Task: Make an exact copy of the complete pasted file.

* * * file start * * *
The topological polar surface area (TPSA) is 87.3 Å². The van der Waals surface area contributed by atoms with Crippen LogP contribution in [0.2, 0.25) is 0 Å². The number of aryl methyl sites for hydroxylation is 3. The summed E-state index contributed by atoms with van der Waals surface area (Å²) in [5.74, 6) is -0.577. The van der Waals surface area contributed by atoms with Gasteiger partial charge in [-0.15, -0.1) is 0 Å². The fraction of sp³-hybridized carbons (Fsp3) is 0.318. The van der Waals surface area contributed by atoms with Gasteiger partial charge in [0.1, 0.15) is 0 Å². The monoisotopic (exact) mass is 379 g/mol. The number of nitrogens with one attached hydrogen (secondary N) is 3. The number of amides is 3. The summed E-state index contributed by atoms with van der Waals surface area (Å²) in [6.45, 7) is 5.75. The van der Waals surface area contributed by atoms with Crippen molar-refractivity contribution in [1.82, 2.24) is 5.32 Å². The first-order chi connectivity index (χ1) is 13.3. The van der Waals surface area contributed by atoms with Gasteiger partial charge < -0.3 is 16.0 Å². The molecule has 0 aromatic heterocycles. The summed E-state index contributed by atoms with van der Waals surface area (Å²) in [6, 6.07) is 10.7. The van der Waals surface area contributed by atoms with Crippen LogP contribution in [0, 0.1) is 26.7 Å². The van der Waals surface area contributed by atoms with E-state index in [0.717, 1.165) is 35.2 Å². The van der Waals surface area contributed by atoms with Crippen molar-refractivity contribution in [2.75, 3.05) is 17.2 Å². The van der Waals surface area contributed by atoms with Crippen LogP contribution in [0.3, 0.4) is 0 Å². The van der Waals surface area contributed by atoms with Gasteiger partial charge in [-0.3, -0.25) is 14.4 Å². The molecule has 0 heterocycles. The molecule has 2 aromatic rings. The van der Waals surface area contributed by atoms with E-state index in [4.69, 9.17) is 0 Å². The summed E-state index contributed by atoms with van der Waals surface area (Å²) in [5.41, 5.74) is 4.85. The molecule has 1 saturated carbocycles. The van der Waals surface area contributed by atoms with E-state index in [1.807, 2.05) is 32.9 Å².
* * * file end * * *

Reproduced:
The topological polar surface area (TPSA) is 87.3 Å². The van der Waals surface area contributed by atoms with Crippen LogP contribution in [0.2, 0.25) is 0 Å². The number of aryl methyl sites for hydroxylation is 3. The summed E-state index contributed by atoms with van der Waals surface area (Å²) in [5.74, 6) is -0.577. The van der Waals surface area contributed by atoms with Gasteiger partial charge in [-0.15, -0.1) is 0 Å². The fraction of sp³-hybridized carbons (Fsp3) is 0.318. The van der Waals surface area contributed by atoms with Gasteiger partial charge in [0.1, 0.15) is 0 Å². The monoisotopic (exact) mass is 379 g/mol. The number of nitrogens with one attached hydrogen (secondary N) is 3. The number of amides is 3. The summed E-state index contributed by atoms with van der Waals surface area (Å²) in [6.45, 7) is 5.75. The van der Waals surface area contributed by atoms with Crippen molar-refractivity contribution in [1.82, 2.24) is 5.32 Å². The first-order chi connectivity index (χ1) is 13.3. The van der Waals surface area contributed by atoms with Gasteiger partial charge < -0.3 is 16.0 Å². The molecule has 0 aromatic heterocycles. The summed E-state index contributed by atoms with van der Waals surface area (Å²) in [6, 6.07) is 10.7. The van der Waals surface area contributed by atoms with Crippen LogP contribution in [0, 0.1) is 26.7 Å². The van der Waals surface area contributed by atoms with E-state index in [0.717, 1.165) is 35.2 Å². The van der Waals surface area contributed by atoms with Crippen molar-refractivity contribution in [2.75, 3.05) is 17.2 Å². The van der Waals surface area contributed by atoms with Crippen LogP contribution in [0.3, 0.4) is 0 Å². The van der Waals surface area contributed by atoms with Gasteiger partial charge in [-0.3, -0.25) is 14.4 Å². The molecule has 0 heterocycles. The molecule has 2 aromatic rings. The van der Waals surface area contributed by atoms with E-state index in [4.69, 9.17) is 0 Å². The summed E-state index contributed by atoms with van der Waals surface area (Å²) in [5.41, 5.74) is 4.85. The molecule has 1 saturated carbocycles. The van der Waals surface area contributed by atoms with E-state index in [1.807, 2.05) is 32.9 Å².